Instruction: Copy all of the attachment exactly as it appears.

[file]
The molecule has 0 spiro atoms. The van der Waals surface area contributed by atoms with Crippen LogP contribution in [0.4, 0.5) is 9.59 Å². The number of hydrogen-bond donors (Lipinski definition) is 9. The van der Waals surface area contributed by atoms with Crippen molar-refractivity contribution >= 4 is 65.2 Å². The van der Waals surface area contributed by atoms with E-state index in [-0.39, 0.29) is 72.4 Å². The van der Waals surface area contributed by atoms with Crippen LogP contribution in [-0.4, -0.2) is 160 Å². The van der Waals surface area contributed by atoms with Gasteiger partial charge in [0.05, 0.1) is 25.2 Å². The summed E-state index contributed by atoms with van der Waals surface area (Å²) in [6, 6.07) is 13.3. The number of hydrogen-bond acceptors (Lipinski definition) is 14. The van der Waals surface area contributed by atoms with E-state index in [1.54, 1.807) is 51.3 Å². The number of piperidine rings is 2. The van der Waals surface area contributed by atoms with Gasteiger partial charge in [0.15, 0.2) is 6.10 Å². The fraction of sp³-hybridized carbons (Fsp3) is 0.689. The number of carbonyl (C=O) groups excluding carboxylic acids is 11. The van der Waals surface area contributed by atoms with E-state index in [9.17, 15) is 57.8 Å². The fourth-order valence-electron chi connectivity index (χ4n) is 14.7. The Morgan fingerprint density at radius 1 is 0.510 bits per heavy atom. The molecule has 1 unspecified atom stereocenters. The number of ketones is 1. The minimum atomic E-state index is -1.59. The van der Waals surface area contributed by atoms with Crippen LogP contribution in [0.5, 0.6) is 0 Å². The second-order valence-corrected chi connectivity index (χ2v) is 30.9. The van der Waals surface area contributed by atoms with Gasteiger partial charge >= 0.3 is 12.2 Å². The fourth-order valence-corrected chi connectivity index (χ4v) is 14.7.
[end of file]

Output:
The molecule has 0 spiro atoms. The van der Waals surface area contributed by atoms with Crippen LogP contribution in [0.4, 0.5) is 9.59 Å². The number of hydrogen-bond donors (Lipinski definition) is 9. The van der Waals surface area contributed by atoms with Crippen molar-refractivity contribution >= 4 is 65.2 Å². The van der Waals surface area contributed by atoms with E-state index in [-0.39, 0.29) is 72.4 Å². The van der Waals surface area contributed by atoms with Crippen LogP contribution in [-0.4, -0.2) is 160 Å². The van der Waals surface area contributed by atoms with Gasteiger partial charge in [0.05, 0.1) is 25.2 Å². The summed E-state index contributed by atoms with van der Waals surface area (Å²) in [6, 6.07) is 13.3. The number of hydrogen-bond acceptors (Lipinski definition) is 14. The van der Waals surface area contributed by atoms with E-state index in [1.54, 1.807) is 51.3 Å². The number of piperidine rings is 2. The van der Waals surface area contributed by atoms with Gasteiger partial charge in [0.15, 0.2) is 6.10 Å². The fraction of sp³-hybridized carbons (Fsp3) is 0.689. The number of carbonyl (C=O) groups excluding carboxylic acids is 11. The van der Waals surface area contributed by atoms with E-state index in [9.17, 15) is 57.8 Å². The fourth-order valence-electron chi connectivity index (χ4n) is 14.7. The Morgan fingerprint density at radius 1 is 0.510 bits per heavy atom. The molecule has 1 unspecified atom stereocenters. The number of ketones is 1. The minimum atomic E-state index is -1.59. The van der Waals surface area contributed by atoms with Crippen LogP contribution in [0.5, 0.6) is 0 Å². The second-order valence-corrected chi connectivity index (χ2v) is 30.9. The van der Waals surface area contributed by atoms with Gasteiger partial charge >= 0.3 is 12.2 Å². The fourth-order valence-corrected chi connectivity index (χ4v) is 14.7.